As a reporter, I have been covering the Aarey protests for a while now and the question has remained - whether the Metro car shed should come up at Aarey Colony, an area lush with trees and grassland, one that is technically not forest land but might well be.
Today, the debate has degenerated into an ugly row that doesn't help anyone. It neither helps those who are fighting to save the trees at Aarey, nor those who are committed to delivering the Metro to the city on time at any cost.
Those who are against the car shed coming up at Aarey colony are being portrayed as Enemies of Development (even enemies of the state) who want Mumbaikars to continue suffering harrowing commutes.
The government's stand has been articulated by Ashwini Bhide, the IAS officer helming the part of the project that has become most controversial. The BJP-Shiv Sena government seems to have delivered in terms of upgrading Mumbai's infrastructure, at least in public perception. The Metro should have been constructed in Mumbai two decades ago.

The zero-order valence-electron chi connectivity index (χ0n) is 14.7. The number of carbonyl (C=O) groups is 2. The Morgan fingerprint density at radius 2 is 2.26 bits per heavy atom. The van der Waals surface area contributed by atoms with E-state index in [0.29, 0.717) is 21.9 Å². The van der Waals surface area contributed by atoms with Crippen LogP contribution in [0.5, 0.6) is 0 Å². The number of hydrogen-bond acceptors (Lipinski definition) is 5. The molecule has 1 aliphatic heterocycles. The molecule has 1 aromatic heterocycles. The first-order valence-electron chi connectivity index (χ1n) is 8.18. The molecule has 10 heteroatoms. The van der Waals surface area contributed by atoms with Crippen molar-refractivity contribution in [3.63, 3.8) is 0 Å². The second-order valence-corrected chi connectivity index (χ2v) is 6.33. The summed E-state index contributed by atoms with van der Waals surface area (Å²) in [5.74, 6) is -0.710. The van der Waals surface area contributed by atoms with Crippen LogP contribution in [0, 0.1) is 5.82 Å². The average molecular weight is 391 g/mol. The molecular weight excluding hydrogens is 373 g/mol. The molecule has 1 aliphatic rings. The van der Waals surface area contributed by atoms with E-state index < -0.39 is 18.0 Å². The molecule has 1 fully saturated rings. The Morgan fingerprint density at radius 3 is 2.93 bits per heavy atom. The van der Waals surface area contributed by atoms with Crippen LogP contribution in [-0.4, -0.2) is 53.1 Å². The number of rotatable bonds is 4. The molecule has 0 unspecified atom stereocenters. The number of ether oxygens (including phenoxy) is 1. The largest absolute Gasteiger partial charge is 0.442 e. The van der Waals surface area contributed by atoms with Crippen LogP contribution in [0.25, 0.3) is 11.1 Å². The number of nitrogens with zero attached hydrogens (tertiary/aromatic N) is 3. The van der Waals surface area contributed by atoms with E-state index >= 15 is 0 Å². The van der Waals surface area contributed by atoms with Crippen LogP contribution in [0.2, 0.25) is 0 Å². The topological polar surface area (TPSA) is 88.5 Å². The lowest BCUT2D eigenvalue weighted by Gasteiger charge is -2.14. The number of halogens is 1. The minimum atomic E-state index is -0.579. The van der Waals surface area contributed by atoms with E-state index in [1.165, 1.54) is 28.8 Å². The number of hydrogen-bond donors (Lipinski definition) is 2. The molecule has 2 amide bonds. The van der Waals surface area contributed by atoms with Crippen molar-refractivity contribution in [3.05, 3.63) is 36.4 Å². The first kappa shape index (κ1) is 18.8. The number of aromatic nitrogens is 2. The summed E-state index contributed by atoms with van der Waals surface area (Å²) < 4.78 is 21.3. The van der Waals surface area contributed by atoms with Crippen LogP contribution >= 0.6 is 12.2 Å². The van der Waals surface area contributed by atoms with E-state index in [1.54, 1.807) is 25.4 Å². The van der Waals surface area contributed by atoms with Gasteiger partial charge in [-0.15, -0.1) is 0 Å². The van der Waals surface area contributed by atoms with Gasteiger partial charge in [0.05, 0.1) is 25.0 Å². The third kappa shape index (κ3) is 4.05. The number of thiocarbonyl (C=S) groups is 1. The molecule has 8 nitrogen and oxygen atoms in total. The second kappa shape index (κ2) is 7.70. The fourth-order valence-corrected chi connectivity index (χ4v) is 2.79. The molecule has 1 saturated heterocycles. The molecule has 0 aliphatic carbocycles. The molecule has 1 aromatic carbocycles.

It's much-delayed but finally, the city is getting a public transport system befitting the country's financial capital. The government has prioritized upgrading Mumbai's commute capacity and quality and all across the city, there is construction at breakneck speed.
While Ms Bhide has been praised for the speed and efficiency of the project, she has drawn flak for her stance on the car shed, which she firmly says cannot be moved to any other location.
As she doubles down, especially on social media, along with a campaign by the Metro, the city is, unfortunately, split down the middle.